Effect of Osteopathic Manipulative Medicine (OMM) on Pulmonary Function and Speech in Parkinson's Disease

This study is currently recruiting participants. (see Contacts and Locations)
Verified September 2014 by New York Institute of Technology
Sponsor:
Information provided by (Responsible Party):
New York Institute of Technology
ClinicalTrials.gov Identifier:
NCT01636011
First received: July 5, 2012
Last updated: September 23, 2014
Last verified: September 2014
  Purpose

The purpose of this study is to investigate the effect of selected Osteopathic Manipulative Medicine (OMM) techniques on the respiratory system of people with Parkinson's Disease (PD) in comparison to light touch. Effectiveness will be measured through pulmonary function tests, chest wall expansion, and voice analysis. Selected subjects will be randomly assigned to one of the two groups: OMM treatment group or light touch group. Although OMM treatment has been used on PD patients, a randomized controlled study has not been done to establish its effect on PD respiratory function. The authors believe that this study will show OMM's effectiveness.


Condition Intervention
Parkinson's Disease
Other: Osteopathic Manipulative Medicine Treatment
Other: Light Touch sham

Study Type: Interventional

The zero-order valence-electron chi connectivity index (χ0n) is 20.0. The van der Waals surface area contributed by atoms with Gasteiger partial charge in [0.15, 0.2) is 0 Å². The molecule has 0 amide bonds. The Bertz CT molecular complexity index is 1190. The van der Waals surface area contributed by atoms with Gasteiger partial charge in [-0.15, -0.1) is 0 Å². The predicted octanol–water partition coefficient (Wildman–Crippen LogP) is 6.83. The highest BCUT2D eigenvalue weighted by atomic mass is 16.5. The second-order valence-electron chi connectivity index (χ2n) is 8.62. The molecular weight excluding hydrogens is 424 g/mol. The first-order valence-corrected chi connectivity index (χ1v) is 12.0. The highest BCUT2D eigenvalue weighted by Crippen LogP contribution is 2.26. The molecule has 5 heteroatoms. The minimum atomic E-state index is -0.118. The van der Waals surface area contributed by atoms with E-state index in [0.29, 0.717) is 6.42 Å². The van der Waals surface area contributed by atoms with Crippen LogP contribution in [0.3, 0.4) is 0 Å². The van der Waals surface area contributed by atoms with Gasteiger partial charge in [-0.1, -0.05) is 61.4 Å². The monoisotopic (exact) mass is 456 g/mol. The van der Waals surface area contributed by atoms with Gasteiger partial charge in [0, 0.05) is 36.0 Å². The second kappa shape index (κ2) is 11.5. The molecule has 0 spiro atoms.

Study Design: Allocation: Randomized
Endpoint Classification: Efficacy Study
Intervention Model: Parallel Assignment
Masking: Double Blind (Subject, Outcomes Assessor)
Primary Purpose: Supportive Care
Official Title: Effect of Osteopathic Manipulative Medicine on Pulmonary Function and Speech in Parkinson's Disease

Resource links provided by NLM:


Further study details as provided by New York Institute of Technology:

Primary Outcome Measures:
  • Pulmonary Function tests [ Time Frame: 1 day ] [ Designated as safety issue: No ]

Estimated Enrollment: 88
Study Start Date: February 2013
Estimated Study Completion Date: May 2016
Estimated Primary Completion Date: May 2015 (Final data collection date for primary outcome measure)
Arms Assigned Interventions
Experimental: OMM Treatment
In this group the subjects are given 5 different OMM treatments addressing the thoracic cage.
Other: Osteopathic Manipulative Medicine Treatment
Osteopathic Manipulative Medicine Treatment
Sham Comparator: Light Touch sham
In this group the physician uses the dorsum of his hand to the same areas and for the same time that the OMM treatment arm receives.
Other: Light Touch sham
Light Touch sham

Detailed Description:

Osteopathic Manipulative Medicine (OMM) on the thoracic cage and diaphragm is commonly used in clinical practice to address myofascial imbalances, including muscle spasms to improve thoracic cage excursion. Prior research has demonstrated that manual approaches applied to the thoracic cage have positive results with lung function and reducing inflammation.

Parkinson's disease (PD) is a common disabling and progressive neuro-degenerative disorder. Morbidity and mortality are frequently associated with pulmonary dysfunction in patients with PD. Pulmonary function tests (PFT) have been utilized to document respiratory impairment in PD patients. Researchers estimate that 89% of people with PD have speech and voice disorders including disorders of laryngeal, respiratory and articulatory function.